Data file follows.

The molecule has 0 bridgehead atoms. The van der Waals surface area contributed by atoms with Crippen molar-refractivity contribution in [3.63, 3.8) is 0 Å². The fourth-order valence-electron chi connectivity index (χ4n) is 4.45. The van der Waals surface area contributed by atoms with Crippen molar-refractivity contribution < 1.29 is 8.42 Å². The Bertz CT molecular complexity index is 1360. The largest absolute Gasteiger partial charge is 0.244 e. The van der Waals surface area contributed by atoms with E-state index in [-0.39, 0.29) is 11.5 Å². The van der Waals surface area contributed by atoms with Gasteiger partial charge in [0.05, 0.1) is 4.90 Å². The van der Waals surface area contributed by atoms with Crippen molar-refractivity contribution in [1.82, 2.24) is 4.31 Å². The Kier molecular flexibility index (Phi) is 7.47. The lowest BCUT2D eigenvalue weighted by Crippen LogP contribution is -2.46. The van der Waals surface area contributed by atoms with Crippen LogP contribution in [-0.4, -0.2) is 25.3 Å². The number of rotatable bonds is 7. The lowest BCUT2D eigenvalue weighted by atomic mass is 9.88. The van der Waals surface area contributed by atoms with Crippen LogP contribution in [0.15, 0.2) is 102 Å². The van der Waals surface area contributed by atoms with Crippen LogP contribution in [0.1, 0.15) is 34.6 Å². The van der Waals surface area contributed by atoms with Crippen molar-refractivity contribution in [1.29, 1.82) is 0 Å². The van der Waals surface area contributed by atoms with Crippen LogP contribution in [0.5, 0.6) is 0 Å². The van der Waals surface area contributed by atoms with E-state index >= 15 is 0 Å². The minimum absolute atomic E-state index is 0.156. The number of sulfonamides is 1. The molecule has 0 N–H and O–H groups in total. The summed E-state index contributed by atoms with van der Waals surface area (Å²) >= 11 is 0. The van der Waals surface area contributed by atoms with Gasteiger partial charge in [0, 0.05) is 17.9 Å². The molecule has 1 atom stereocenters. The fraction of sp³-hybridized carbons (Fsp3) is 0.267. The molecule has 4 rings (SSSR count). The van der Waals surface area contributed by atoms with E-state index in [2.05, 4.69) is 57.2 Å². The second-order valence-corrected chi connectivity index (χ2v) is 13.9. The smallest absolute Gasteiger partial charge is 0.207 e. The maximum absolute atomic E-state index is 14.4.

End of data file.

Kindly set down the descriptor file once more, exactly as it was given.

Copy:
The molecule has 0 bridgehead atoms. The van der Waals surface area contributed by atoms with Crippen molar-refractivity contribution in [3.63, 3.8) is 0 Å². The fourth-order valence-electron chi connectivity index (χ4n) is 4.45. The van der Waals surface area contributed by atoms with Crippen molar-refractivity contribution < 1.29 is 8.42 Å². The Bertz CT molecular complexity index is 1360. The largest absolute Gasteiger partial charge is 0.244 e. The van der Waals surface area contributed by atoms with E-state index in [-0.39, 0.29) is 11.5 Å². The van der Waals surface area contributed by atoms with Gasteiger partial charge in [0.05, 0.1) is 4.90 Å². The van der Waals surface area contributed by atoms with Crippen molar-refractivity contribution in [1.82, 2.24) is 4.31 Å². The Kier molecular flexibility index (Phi) is 7.47. The lowest BCUT2D eigenvalue weighted by Crippen LogP contribution is -2.46. The van der Waals surface area contributed by atoms with Crippen LogP contribution in [-0.4, -0.2) is 25.3 Å². The number of rotatable bonds is 7. The lowest BCUT2D eigenvalue weighted by atomic mass is 9.88. The van der Waals surface area contributed by atoms with Crippen LogP contribution in [0.15, 0.2) is 102 Å². The van der Waals surface area contributed by atoms with Crippen LogP contribution in [0.1, 0.15) is 34.6 Å². The van der Waals surface area contributed by atoms with Crippen molar-refractivity contribution in [1.29, 1.82) is 0 Å². The van der Waals surface area contributed by atoms with Crippen LogP contribution in [0.5, 0.6) is 0 Å². The van der Waals surface area contributed by atoms with E-state index >= 15 is 0 Å². The minimum absolute atomic E-state index is 0.156. The number of sulfonamides is 1. The molecule has 0 N–H and O–H groups in total. The summed E-state index contributed by atoms with van der Waals surface area (Å²) >= 11 is 0. The van der Waals surface area contributed by atoms with Gasteiger partial charge in [0, 0.05) is 17.9 Å². The molecule has 1 atom stereocenters. The fraction of sp³-hybridized carbons (Fsp3) is 0.267. The molecule has 4 rings (SSSR count). The van der Waals surface area contributed by atoms with E-state index in [2.05, 4.69) is 57.2 Å². The second-order valence-corrected chi connectivity index (χ2v) is 13.9. The smallest absolute Gasteiger partial charge is 0.207 e. The maximum absolute atomic E-state index is 14.4.